What to watch: Shows to look out for this fall
Video may have killed the radio star, but streaming hasn’t killed TV—at least not yet. As September rolls to a close, here’s a quick rundown of some of the best new shows coming to television, encompassing a wide range of genres.
Premieres: Oct. 1
at 7:30 p.m. CST
The “Ghosted” premise is as follows: a college professor (an avid believer in ghosts) and a cop (a skeptic, reluctant to follow along), both down and out, are recruited to work for a paranormal investigative agency to find a missing agent. This already sounds like comedic gold off the bat, and with “Parks and Recreation” star Adam Scott and “The Office” star Craig Robinson as the professor and cop, respectively, “Ghosted” seems like a real winner. While the show’s first episode—which streamed on Twitter early this week as part of a new promotional effort by Fox—hasn’t gotten rave reviews, the uber-talented leads provide hope for its future.
“Ten Days in the Valley”
Premieres: Oct. 1
at 9 p.m. CST
Showrunner Tassie Cameron based “Ten Days in the Valley” on a bad dream she kept having: Her young daughter would be abducted, while she worked in their shed. Kyra Sedgwick of “The Closer” stars as the fictionalized version of Cameron, an overworked cop-show producer named Jane Sadler who finds her work reflected in real life. In the 10-episode first season of the program, 10 days both before and after the disappearance of Sadler’s child are covered, with each episode diving into a single day. Despite the short timeline, the show is being praised for its suspense and for its inclusion of women in the creative, behind-the-scenes process, making it one to watch.
Premieres: Oct. 3
at 8:30 p.m. CST
“The Mayor” follows a struggling hip-hop artist (Brandon Micheal Hall) who decides to run for mayor in a small California town as an audacious publicity stunt—but ends up winning, to his own shock as much as anyone else’s. The show benefits from a strong bench, too: “Community” star Yvette Nicole Brown and “Glee” lead Lea Michele round out the cast. While the idea of an unqualified politician taking office might seem a bit stale with shows like “Designated Survivor” and “Veep” already on air (and with Donald Trump as president), the strong actors on “The Mayor” make it a show you should watch. Besides, original rap songs for the show are being written by Daveed Diggs of “Hamilton.” So, even the on-air tunes promise to be memorable.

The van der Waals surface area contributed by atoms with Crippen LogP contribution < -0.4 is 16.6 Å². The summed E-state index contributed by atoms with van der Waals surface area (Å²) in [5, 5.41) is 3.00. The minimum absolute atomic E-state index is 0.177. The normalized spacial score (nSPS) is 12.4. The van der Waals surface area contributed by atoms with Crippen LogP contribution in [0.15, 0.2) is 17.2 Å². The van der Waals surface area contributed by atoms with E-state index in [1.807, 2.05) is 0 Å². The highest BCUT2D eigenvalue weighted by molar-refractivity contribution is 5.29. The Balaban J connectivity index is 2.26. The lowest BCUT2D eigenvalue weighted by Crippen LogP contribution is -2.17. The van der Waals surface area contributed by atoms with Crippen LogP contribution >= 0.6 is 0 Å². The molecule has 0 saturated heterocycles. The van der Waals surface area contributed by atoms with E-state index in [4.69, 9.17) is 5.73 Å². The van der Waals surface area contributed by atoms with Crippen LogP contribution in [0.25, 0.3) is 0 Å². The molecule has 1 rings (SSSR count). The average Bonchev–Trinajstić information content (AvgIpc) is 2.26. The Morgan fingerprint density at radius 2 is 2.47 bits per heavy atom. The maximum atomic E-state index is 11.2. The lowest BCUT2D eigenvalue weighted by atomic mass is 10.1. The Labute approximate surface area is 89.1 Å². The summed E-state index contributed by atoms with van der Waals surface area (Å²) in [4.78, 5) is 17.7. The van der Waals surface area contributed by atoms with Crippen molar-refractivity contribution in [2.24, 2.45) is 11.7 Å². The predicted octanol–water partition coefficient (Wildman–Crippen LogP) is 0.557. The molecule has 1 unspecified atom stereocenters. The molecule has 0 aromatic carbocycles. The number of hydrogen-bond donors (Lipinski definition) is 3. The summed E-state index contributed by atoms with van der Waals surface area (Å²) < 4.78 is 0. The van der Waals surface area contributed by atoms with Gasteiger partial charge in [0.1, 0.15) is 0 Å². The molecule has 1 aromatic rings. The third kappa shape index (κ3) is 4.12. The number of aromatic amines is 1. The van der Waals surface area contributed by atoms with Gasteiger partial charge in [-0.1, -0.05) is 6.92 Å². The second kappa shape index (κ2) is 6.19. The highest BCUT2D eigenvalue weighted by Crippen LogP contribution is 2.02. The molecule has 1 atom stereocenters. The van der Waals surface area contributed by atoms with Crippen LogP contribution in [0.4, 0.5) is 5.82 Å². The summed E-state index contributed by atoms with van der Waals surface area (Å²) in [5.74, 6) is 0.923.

Premieres: Oct. 11
at 8 p.m. CST
Based on an 80s soap opera, “Dynasty” follows heiress Fallon Carrington (played by “Victorious” star Elizabeth Gillies), who unhappily discovers that her father is engaged to an employee, Cristal. Full disclosure: The star of the original “Dynasty” has called the remake “total s—,” saying that the new series holds little resemblance to one on which he starred back in the day. But overall, the consensus seems to be that “Dynasty” is what it is: a soapy look into the lives of the absurdly rich. Moreover, with “Gossip Girl” frontrunners Josh Schwartz and Stephanie Savage as executive producers, “Dynasty” promises viewers the drama they love from popular CW staples like “90210” and “The O.C.”
Premieres: Oct. 15
at 9 p.m. CST
Jay Pharoah of “Saturday Night Live” fame stars in this dramedy as a comedian working to expand his following beyond his current, primarily black, audience. “White Famous” is based on the real life experiences of Academy Award winner Jamie Foxx, who co-executive produces the show and guest stars in its first season. The series provides a look into the microaggressions a black comedian faces, both in the entertainment industry and in everyday life. With race relations a perennially relevant issue, especially in the primarily white entertainment industry, “White Famous” promises to offer a look at the darker underpinnings of the comedic world. Its all-star cast is just icing on the cake.